return NSMakeRect( NSMinX(bounds), NSMaxY(bounds) - page * pageHeight,
                        NSWidth(bounds), pageHeight );
// Calculate the vertical size of the view that fits on a single page
- (float)calculatePrintHeight {
    // Obtain the print info object for the current operation
    NSPrintInfo *pi = [[NSPrintOperation currentOperation] printInfo];
    // Calculate the page height in points
    NSSize paperSize = [pi paperSize];
    float pageHeight = paperSize.height - [pi topMargin] - [pi bottomMargin];
    // Convert height to the scaled view
    float scale = [[[pi dictionary] objectForKey:NSPrintScalingFactor]
    return pageHeight / scale;

Adding Page Numbers, Crop Marks, and Date-Time Strings to the Page

When you perform custom pagination, you can override the drawPageBorderWithSize: method to add extra features to the page, such as crop marks, date/time strings, or page numbers. When you override drawPageBorderWithSize::

  1. Save the view’s existing body frame—you will need to restore it at the end of the method.

  2. Resize the body frame to a rect with origin (0,0) and a size equal to the incoming borderSize parameter.

    This new frame now encompasses the margins instead of hiding them.

  3. Add your custom border elements to all four margin areas (top, bottom, left, and right).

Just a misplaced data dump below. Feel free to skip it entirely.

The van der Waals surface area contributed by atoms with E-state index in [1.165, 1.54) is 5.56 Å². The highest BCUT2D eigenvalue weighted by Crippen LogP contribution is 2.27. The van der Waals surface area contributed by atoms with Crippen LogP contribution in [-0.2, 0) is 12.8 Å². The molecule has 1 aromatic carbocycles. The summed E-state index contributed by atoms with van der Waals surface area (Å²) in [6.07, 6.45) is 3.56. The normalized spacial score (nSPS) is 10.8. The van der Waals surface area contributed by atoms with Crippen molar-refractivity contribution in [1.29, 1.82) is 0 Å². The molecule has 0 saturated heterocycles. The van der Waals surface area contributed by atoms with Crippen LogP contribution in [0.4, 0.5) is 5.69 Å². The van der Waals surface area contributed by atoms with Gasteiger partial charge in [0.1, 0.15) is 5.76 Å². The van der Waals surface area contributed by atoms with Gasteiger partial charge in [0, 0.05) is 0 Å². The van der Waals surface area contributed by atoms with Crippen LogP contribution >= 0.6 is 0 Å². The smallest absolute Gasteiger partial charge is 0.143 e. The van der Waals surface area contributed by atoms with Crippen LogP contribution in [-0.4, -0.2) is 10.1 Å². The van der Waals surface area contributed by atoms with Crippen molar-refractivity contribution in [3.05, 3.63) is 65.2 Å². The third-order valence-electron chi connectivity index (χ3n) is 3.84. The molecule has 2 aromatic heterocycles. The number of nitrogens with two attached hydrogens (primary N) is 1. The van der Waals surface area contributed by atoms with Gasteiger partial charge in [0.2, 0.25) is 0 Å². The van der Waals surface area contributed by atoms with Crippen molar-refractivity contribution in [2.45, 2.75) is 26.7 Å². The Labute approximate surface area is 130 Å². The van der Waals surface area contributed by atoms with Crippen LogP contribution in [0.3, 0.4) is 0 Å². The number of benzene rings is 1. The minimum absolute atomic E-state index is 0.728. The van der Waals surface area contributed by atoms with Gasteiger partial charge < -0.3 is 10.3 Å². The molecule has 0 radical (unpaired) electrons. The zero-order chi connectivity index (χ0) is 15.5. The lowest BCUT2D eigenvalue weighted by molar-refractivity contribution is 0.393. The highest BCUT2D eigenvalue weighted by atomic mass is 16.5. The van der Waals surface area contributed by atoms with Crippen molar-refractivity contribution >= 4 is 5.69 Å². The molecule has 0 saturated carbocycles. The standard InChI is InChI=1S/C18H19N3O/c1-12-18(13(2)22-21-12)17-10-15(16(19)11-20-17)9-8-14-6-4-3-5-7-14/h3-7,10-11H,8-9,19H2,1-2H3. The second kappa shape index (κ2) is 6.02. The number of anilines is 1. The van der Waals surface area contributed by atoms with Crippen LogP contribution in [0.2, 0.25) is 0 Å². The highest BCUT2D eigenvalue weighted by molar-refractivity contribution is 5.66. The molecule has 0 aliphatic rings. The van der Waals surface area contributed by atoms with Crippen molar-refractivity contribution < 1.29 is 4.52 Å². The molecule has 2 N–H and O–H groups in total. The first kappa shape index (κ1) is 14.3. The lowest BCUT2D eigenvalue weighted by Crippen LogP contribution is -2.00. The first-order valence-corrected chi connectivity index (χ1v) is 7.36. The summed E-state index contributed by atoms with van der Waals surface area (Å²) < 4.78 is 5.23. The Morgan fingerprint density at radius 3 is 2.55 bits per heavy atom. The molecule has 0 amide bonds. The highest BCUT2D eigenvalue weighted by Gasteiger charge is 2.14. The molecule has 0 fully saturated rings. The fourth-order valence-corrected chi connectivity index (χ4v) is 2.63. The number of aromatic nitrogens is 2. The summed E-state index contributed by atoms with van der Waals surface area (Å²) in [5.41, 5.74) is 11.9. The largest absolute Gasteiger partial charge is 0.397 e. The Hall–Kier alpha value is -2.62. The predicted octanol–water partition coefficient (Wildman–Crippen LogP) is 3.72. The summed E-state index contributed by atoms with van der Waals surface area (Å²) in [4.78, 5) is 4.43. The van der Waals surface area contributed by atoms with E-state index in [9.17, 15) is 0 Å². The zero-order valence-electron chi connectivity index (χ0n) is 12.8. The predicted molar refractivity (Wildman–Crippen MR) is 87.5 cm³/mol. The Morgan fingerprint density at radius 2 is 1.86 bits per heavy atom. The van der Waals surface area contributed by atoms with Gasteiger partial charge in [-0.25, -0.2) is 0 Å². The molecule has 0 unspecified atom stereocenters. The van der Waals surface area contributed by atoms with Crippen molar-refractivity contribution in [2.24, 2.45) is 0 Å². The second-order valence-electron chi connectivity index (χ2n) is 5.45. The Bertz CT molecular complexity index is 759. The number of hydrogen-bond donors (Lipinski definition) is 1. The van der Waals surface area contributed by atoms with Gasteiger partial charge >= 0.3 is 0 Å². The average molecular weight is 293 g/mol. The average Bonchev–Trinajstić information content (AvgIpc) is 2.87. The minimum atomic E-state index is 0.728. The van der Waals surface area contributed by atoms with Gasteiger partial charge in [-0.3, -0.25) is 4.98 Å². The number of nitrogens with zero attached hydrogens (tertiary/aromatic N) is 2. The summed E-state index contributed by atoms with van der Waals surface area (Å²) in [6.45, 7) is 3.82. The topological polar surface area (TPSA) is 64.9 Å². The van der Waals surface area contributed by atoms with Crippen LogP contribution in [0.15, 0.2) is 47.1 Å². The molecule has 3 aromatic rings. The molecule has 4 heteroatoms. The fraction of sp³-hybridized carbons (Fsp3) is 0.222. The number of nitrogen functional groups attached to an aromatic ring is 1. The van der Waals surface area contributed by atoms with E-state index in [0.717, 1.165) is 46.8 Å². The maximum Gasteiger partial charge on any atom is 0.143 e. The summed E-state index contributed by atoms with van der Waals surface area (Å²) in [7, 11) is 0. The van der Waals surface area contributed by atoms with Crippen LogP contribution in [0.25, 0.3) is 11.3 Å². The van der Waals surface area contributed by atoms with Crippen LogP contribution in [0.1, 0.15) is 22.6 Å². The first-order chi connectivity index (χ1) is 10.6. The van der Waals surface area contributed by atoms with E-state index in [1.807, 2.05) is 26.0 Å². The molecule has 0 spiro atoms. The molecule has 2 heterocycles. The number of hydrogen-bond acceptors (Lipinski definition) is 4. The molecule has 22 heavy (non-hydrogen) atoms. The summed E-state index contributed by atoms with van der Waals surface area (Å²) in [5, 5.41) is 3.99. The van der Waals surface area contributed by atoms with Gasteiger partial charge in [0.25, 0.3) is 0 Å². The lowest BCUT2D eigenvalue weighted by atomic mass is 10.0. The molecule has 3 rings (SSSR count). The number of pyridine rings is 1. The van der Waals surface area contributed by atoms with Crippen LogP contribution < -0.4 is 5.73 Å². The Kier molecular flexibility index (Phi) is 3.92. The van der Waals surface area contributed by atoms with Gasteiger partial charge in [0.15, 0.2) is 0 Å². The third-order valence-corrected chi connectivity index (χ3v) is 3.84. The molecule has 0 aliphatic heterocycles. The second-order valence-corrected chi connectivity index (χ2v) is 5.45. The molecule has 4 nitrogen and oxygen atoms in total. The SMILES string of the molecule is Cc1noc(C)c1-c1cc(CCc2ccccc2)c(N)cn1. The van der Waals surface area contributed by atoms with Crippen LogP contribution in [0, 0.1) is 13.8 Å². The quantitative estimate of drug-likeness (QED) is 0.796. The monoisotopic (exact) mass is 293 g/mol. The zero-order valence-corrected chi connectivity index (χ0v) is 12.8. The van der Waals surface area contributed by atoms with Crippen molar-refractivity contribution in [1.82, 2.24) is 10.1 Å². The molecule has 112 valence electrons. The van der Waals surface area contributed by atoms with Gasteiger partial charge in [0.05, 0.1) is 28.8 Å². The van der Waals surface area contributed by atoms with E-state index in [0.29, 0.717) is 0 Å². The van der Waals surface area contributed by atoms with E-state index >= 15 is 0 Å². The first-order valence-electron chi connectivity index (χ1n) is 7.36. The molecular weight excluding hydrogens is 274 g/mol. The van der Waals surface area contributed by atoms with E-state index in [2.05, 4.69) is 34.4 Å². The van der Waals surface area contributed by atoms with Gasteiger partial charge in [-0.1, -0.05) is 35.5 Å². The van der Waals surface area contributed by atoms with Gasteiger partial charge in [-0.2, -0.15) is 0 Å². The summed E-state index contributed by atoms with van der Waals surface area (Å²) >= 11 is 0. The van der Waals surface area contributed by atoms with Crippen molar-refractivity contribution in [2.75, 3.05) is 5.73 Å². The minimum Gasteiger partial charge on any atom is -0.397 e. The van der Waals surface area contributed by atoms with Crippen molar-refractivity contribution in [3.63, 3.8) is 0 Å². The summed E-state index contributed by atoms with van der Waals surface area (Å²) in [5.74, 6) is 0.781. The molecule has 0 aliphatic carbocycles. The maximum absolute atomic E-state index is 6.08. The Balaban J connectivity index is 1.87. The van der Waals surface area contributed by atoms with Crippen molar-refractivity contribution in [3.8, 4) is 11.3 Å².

You typically use the drawAtPoint: method for drawing. Any set of drawing calls must be preceded by lockFocus: and followed by unlockFocus:, otherwise drawPageBorderWithSize: will not draw anything to the page for those calls.

    Use the paper and margin dimensions from the print info object to constrain the printable area and prevent drawPageBorderWithSize: from printing within the body text frame. If you want to print within the body text frame—to print a watermark, for example—do so by printing directly in the newly enlarged frame and ignoring the margin constraints.

  4. Reset the frame to the body text area before exiting the method.

    This assures the next page of content will print only within the paginated portion of the view.

Tiling Content Across Pages

If the view does not supply its own pagination information and one of the print info object’s pagination settings is NSAutoPagination, NSView tries to fit as much of the view being printed onto a logical page, slicing the view into the largest possible chunks along the given direction (horizontal or vertical). This is sufficient for many views, but if a view’s image must be divided only at certain places—between lines of text or cells in a table, for example—the view can adjust the automatic mechanism to accommodate this by reducing the height or width of each page.